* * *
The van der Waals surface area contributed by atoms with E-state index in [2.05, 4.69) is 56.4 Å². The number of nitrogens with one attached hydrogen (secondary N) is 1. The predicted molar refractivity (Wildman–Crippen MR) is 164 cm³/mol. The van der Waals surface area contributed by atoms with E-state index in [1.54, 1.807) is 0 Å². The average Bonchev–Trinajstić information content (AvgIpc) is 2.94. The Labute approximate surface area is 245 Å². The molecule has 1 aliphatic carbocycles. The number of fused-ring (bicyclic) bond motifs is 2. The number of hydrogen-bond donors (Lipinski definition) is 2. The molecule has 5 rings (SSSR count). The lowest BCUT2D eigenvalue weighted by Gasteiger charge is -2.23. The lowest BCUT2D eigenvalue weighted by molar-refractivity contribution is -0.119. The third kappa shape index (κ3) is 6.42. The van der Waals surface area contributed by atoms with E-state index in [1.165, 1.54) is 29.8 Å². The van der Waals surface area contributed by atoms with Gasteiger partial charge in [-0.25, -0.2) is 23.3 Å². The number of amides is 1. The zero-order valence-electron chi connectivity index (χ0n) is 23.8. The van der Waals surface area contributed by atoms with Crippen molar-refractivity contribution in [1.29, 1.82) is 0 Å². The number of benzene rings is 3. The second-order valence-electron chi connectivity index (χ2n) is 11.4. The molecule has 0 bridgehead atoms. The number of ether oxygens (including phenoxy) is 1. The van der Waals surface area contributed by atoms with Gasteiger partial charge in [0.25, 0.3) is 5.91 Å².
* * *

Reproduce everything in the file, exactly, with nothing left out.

The van der Waals surface area contributed by atoms with E-state index in [2.05, 4.69) is 56.4 Å². The number of nitrogens with one attached hydrogen (secondary N) is 1. The predicted molar refractivity (Wildman–Crippen MR) is 164 cm³/mol. The van der Waals surface area contributed by atoms with E-state index in [1.54, 1.807) is 0 Å². The average Bonchev–Trinajstić information content (AvgIpc) is 2.94. The Labute approximate surface area is 245 Å². The molecule has 1 aliphatic carbocycles. The number of fused-ring (bicyclic) bond motifs is 2. The number of hydrogen-bond donors (Lipinski definition) is 2. The molecule has 5 rings (SSSR count). The lowest BCUT2D eigenvalue weighted by Gasteiger charge is -2.23. The lowest BCUT2D eigenvalue weighted by molar-refractivity contribution is -0.119. The third kappa shape index (κ3) is 6.42. The van der Waals surface area contributed by atoms with E-state index in [1.165, 1.54) is 29.8 Å². The van der Waals surface area contributed by atoms with Gasteiger partial charge in [-0.25, -0.2) is 23.3 Å². The number of amides is 1. The zero-order valence-electron chi connectivity index (χ0n) is 23.8. The van der Waals surface area contributed by atoms with Crippen molar-refractivity contribution in [1.29, 1.82) is 0 Å². The number of benzene rings is 3. The second-order valence-electron chi connectivity index (χ2n) is 11.4. The molecule has 0 bridgehead atoms. The number of ether oxygens (including phenoxy) is 1. The van der Waals surface area contributed by atoms with Gasteiger partial charge in [0.25, 0.3) is 5.91 Å².